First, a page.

Meanwhile, back at Crossroads, under George Fleming’s Outside Lakeside Community leadership, the congregation, Church with Sheldon Carlson made up mainly of retired people, [left] and Dustin Laird [right] continues to reach out with its weekly soup kitchen, a ministry that has been in place for many years. The new development is that in recent months, community people who have been dropping into the soup kitchen on weekdays are now also finding spiritual nourishment at the Sunday morning service. Pine Grove - Mississippi, ON: If you stand in the church yard of the Pine Grove FMC, other than the parsonage, not another house is in sight. Yet this rural congregation led by Jack Bradley has a vision for ministry. There is a Saturday evening service for shift workers and others who are not available on Sunday; there is a vibrant Sunday morning service; and on Sunday nights, Pine Grove people travel to the little hamlet of Mississippi to participate in a lively evening service.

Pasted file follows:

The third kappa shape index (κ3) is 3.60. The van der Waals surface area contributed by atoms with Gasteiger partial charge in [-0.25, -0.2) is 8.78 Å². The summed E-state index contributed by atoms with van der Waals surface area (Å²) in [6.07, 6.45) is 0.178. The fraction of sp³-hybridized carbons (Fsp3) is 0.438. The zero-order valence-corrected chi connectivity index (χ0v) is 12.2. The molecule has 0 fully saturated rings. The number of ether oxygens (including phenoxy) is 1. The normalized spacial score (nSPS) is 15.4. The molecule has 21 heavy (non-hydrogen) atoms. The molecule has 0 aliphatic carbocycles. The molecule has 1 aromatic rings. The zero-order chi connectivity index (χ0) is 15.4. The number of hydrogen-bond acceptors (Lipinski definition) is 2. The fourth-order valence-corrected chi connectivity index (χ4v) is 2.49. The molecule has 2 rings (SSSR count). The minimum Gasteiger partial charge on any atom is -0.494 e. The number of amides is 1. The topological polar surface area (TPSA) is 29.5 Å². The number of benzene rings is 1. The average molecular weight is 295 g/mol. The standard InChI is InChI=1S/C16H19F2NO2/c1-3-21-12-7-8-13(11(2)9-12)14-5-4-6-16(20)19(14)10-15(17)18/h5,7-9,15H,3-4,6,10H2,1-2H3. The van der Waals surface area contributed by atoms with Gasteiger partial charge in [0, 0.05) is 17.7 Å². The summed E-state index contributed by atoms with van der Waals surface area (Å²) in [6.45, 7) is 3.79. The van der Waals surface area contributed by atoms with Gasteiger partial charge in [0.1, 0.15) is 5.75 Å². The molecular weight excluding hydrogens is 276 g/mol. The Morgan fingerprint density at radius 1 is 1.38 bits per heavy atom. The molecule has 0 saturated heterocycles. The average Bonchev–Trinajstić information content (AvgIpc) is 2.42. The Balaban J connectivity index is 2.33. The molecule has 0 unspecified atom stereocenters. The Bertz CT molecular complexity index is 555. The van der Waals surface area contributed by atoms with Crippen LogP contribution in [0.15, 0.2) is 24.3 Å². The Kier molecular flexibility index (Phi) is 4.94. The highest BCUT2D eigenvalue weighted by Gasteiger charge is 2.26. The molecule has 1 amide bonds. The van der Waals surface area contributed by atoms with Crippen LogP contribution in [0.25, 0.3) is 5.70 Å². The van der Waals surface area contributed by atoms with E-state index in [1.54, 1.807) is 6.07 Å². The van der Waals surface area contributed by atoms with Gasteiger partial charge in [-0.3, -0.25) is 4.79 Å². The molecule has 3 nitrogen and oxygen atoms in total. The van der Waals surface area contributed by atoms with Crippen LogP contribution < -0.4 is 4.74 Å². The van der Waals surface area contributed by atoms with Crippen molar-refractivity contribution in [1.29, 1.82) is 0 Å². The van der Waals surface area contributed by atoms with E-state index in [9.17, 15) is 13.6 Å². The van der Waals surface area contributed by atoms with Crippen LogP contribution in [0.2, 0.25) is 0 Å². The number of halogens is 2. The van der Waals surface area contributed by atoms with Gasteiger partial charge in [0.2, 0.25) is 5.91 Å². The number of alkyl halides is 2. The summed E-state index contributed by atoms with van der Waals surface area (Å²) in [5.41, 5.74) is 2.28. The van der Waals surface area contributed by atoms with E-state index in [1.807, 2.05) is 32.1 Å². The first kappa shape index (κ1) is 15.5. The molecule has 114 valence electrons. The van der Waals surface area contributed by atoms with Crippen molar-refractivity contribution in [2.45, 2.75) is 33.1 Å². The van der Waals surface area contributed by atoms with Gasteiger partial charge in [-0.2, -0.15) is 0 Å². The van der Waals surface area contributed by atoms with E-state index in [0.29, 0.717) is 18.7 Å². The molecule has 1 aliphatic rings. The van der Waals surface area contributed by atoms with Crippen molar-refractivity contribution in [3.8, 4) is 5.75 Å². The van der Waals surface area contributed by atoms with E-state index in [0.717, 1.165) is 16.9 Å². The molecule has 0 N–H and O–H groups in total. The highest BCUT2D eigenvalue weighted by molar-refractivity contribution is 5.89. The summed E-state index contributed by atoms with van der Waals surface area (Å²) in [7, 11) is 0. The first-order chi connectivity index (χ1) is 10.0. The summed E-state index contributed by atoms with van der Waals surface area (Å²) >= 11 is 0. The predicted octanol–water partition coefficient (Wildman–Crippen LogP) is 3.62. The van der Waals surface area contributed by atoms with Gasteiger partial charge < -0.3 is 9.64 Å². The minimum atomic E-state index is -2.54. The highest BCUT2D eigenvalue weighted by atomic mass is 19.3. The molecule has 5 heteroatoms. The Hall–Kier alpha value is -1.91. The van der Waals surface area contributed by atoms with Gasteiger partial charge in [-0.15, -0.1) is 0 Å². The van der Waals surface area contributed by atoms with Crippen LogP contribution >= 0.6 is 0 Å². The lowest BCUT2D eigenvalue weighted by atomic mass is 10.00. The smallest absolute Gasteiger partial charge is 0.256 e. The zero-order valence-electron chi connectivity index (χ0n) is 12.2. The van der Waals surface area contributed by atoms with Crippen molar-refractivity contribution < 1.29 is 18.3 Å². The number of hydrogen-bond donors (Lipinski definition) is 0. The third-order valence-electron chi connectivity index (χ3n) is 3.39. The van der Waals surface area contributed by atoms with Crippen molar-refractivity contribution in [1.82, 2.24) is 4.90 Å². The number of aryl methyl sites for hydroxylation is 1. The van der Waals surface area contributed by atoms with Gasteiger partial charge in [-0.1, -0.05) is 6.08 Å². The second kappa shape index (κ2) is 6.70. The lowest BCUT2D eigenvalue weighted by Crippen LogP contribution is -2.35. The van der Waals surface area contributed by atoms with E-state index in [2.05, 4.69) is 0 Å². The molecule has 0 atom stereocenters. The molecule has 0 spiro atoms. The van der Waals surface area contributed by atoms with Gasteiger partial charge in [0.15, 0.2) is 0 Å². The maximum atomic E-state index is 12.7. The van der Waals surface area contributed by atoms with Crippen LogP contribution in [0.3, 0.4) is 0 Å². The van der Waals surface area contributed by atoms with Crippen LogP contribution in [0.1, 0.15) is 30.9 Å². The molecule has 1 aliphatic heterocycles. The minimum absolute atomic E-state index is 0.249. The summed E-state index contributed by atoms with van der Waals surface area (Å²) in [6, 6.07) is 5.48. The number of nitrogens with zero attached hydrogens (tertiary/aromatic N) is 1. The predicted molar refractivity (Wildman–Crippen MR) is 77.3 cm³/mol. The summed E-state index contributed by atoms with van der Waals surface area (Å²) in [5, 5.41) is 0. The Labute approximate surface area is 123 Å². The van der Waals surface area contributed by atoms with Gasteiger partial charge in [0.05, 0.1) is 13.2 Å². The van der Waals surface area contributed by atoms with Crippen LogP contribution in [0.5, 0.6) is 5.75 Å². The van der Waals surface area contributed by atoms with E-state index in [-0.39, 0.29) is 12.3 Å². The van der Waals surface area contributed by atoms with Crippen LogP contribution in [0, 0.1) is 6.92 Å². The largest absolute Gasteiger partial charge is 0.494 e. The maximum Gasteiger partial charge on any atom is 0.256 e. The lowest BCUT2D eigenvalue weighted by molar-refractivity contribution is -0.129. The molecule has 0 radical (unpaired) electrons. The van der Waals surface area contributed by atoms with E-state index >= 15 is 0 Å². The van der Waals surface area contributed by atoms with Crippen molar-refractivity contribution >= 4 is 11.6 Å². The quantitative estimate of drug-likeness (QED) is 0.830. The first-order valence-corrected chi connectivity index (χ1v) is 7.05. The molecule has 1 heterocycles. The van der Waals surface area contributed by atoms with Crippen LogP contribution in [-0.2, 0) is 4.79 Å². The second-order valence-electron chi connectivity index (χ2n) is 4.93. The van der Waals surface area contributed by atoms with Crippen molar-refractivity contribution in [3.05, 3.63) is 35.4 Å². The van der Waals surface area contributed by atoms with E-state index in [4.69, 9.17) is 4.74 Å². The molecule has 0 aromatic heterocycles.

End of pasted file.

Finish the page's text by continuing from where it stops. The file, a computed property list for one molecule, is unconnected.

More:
Crestview Park FMC, Winnipeg
But what is the connection to Barrie? The Barrie Free Methodist Church has developed a heart for the country of Ghana and has sent teams, funded projects and supported John-Mark and Loreli Cockram during their short-term ministry in Accra. It’s primarily because of the strong connection between Barrie and Accra, Ghana, that the Free Methodist Church in Ghana requested to become a Mission District of The Free Methodist Church in Canada. This past summer Joseph was in Ghana to minister in several places and to build relationships with the Free Methodist leaders. “Great Connections” ... continued on page 2